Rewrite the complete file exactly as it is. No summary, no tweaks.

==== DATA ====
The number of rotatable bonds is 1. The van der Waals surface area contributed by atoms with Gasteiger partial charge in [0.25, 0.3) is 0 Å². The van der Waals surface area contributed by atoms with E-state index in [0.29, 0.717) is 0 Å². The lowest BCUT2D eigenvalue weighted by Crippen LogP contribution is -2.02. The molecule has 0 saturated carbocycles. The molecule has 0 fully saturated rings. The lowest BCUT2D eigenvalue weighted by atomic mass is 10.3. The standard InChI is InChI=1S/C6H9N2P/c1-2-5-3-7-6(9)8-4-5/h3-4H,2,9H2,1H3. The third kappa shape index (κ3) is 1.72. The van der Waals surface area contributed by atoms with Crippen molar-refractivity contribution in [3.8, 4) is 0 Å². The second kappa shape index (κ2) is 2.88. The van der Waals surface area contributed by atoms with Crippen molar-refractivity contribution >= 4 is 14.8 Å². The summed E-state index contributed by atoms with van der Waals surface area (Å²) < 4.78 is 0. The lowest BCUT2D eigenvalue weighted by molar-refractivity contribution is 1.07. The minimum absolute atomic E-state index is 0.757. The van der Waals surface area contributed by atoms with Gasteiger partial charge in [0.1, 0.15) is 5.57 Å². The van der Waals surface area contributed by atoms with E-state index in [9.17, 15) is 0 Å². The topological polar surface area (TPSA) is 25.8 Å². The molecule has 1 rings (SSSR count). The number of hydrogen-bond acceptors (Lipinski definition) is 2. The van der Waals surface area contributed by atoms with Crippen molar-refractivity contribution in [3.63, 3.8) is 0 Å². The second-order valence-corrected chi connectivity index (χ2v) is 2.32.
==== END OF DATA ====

The number of rotatable bonds is 1. The van der Waals surface area contributed by atoms with Gasteiger partial charge in [0.25, 0.3) is 0 Å². The van der Waals surface area contributed by atoms with E-state index in [0.29, 0.717) is 0 Å². The lowest BCUT2D eigenvalue weighted by Crippen LogP contribution is -2.02. The molecule has 0 saturated carbocycles. The molecule has 0 fully saturated rings. The lowest BCUT2D eigenvalue weighted by atomic mass is 10.3. The standard InChI is InChI=1S/C6H9N2P/c1-2-5-3-7-6(9)8-4-5/h3-4H,2,9H2,1H3. The third kappa shape index (κ3) is 1.72. The van der Waals surface area contributed by atoms with Crippen molar-refractivity contribution in [3.8, 4) is 0 Å². The second kappa shape index (κ2) is 2.88. The van der Waals surface area contributed by atoms with Crippen molar-refractivity contribution >= 4 is 14.8 Å². The summed E-state index contributed by atoms with van der Waals surface area (Å²) < 4.78 is 0. The lowest BCUT2D eigenvalue weighted by molar-refractivity contribution is 1.07. The minimum absolute atomic E-state index is 0.757. The van der Waals surface area contributed by atoms with Gasteiger partial charge in [0.1, 0.15) is 5.57 Å². The van der Waals surface area contributed by atoms with E-state index in [9.17, 15) is 0 Å². The topological polar surface area (TPSA) is 25.8 Å². The molecule has 1 rings (SSSR count). The number of hydrogen-bond acceptors (Lipinski definition) is 2. The van der Waals surface area contributed by atoms with Crippen molar-refractivity contribution in [3.63, 3.8) is 0 Å². The second-order valence-corrected chi connectivity index (χ2v) is 2.32.